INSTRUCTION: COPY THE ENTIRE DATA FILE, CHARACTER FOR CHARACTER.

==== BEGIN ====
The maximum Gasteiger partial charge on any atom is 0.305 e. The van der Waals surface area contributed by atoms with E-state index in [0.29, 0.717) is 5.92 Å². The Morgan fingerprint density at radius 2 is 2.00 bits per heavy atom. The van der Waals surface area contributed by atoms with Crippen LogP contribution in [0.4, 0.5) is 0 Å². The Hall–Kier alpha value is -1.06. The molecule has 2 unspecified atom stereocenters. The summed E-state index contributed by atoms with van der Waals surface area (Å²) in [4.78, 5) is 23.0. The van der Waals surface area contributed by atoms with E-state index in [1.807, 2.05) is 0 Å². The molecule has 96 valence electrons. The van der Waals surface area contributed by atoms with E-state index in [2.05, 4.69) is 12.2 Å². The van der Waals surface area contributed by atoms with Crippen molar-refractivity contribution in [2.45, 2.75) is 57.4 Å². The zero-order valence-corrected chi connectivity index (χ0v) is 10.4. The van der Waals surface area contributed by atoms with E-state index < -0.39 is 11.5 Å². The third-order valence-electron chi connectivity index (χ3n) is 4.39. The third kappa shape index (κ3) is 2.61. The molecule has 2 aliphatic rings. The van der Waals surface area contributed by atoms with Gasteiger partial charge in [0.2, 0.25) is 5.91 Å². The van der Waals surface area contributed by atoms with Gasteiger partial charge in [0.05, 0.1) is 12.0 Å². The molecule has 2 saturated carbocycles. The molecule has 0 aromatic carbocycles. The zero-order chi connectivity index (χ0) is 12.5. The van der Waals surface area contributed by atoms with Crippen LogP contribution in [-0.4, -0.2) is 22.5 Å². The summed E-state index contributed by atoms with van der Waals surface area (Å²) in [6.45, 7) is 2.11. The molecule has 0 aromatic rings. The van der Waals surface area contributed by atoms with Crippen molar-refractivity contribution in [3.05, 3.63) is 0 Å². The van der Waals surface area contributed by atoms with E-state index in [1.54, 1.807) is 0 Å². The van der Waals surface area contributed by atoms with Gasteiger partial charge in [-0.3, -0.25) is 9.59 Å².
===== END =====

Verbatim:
The maximum Gasteiger partial charge on any atom is 0.305 e. The van der Waals surface area contributed by atoms with E-state index in [0.29, 0.717) is 5.92 Å². The Morgan fingerprint density at radius 2 is 2.00 bits per heavy atom. The van der Waals surface area contributed by atoms with Crippen LogP contribution in [0.4, 0.5) is 0 Å². The Hall–Kier alpha value is -1.06. The molecule has 2 unspecified atom stereocenters. The summed E-state index contributed by atoms with van der Waals surface area (Å²) in [4.78, 5) is 23.0. The van der Waals surface area contributed by atoms with E-state index in [1.807, 2.05) is 0 Å². The molecule has 96 valence electrons. The van der Waals surface area contributed by atoms with E-state index in [2.05, 4.69) is 12.2 Å². The van der Waals surface area contributed by atoms with Crippen molar-refractivity contribution in [2.45, 2.75) is 57.4 Å². The zero-order valence-corrected chi connectivity index (χ0v) is 10.4. The van der Waals surface area contributed by atoms with E-state index < -0.39 is 11.5 Å². The third-order valence-electron chi connectivity index (χ3n) is 4.39. The third kappa shape index (κ3) is 2.61. The molecule has 2 aliphatic rings. The van der Waals surface area contributed by atoms with Gasteiger partial charge in [0.2, 0.25) is 5.91 Å². The van der Waals surface area contributed by atoms with Gasteiger partial charge in [0.05, 0.1) is 12.0 Å². The molecule has 2 saturated carbocycles. The molecule has 0 aromatic carbocycles. The zero-order chi connectivity index (χ0) is 12.5. The van der Waals surface area contributed by atoms with Crippen LogP contribution in [-0.4, -0.2) is 22.5 Å². The summed E-state index contributed by atoms with van der Waals surface area (Å²) in [6.45, 7) is 2.11. The molecule has 0 aromatic rings. The van der Waals surface area contributed by atoms with Crippen molar-refractivity contribution in [3.05, 3.63) is 0 Å². The van der Waals surface area contributed by atoms with E-state index in [1.54, 1.807) is 0 Å². The van der Waals surface area contributed by atoms with Gasteiger partial charge in [-0.3, -0.25) is 9.59 Å².